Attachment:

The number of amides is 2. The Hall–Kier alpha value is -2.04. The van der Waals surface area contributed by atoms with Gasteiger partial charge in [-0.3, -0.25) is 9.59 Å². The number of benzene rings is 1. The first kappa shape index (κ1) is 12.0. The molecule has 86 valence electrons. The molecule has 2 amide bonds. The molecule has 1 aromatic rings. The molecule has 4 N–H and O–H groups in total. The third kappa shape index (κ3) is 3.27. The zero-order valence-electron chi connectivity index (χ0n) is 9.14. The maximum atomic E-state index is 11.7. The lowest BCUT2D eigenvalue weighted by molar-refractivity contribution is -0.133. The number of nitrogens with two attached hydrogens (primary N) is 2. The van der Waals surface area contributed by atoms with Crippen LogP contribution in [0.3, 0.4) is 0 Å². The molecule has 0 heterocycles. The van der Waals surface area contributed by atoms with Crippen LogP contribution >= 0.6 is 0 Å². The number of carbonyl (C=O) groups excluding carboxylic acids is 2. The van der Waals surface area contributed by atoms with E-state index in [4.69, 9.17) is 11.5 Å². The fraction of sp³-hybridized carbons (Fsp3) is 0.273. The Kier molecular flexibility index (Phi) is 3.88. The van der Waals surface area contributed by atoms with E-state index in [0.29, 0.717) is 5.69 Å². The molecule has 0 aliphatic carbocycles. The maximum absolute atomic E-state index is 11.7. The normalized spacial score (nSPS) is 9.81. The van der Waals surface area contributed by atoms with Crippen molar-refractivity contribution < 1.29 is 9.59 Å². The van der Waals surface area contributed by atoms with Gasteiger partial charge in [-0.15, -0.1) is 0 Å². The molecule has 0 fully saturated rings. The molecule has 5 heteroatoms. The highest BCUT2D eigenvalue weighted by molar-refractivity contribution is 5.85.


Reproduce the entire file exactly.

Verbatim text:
The number of amides is 2. The Hall–Kier alpha value is -2.04. The van der Waals surface area contributed by atoms with Gasteiger partial charge in [-0.3, -0.25) is 9.59 Å². The number of benzene rings is 1. The first kappa shape index (κ1) is 12.0. The molecule has 86 valence electrons. The molecule has 2 amide bonds. The molecule has 1 aromatic rings. The molecule has 4 N–H and O–H groups in total. The third kappa shape index (κ3) is 3.27. The zero-order valence-electron chi connectivity index (χ0n) is 9.14. The maximum atomic E-state index is 11.7. The lowest BCUT2D eigenvalue weighted by molar-refractivity contribution is -0.133. The number of nitrogens with two attached hydrogens (primary N) is 2. The van der Waals surface area contributed by atoms with Crippen LogP contribution in [0.3, 0.4) is 0 Å². The molecule has 0 heterocycles. The van der Waals surface area contributed by atoms with Crippen LogP contribution >= 0.6 is 0 Å². The number of carbonyl (C=O) groups excluding carboxylic acids is 2. The van der Waals surface area contributed by atoms with E-state index in [4.69, 9.17) is 11.5 Å². The fraction of sp³-hybridized carbons (Fsp3) is 0.273. The Kier molecular flexibility index (Phi) is 3.88. The van der Waals surface area contributed by atoms with E-state index in [0.29, 0.717) is 5.69 Å². The molecule has 0 aliphatic carbocycles. The maximum absolute atomic E-state index is 11.7. The normalized spacial score (nSPS) is 9.81. The van der Waals surface area contributed by atoms with Crippen molar-refractivity contribution < 1.29 is 9.59 Å². The van der Waals surface area contributed by atoms with Gasteiger partial charge in [-0.15, -0.1) is 0 Å². The molecule has 0 fully saturated rings. The molecule has 5 heteroatoms. The highest BCUT2D eigenvalue weighted by molar-refractivity contribution is 5.85.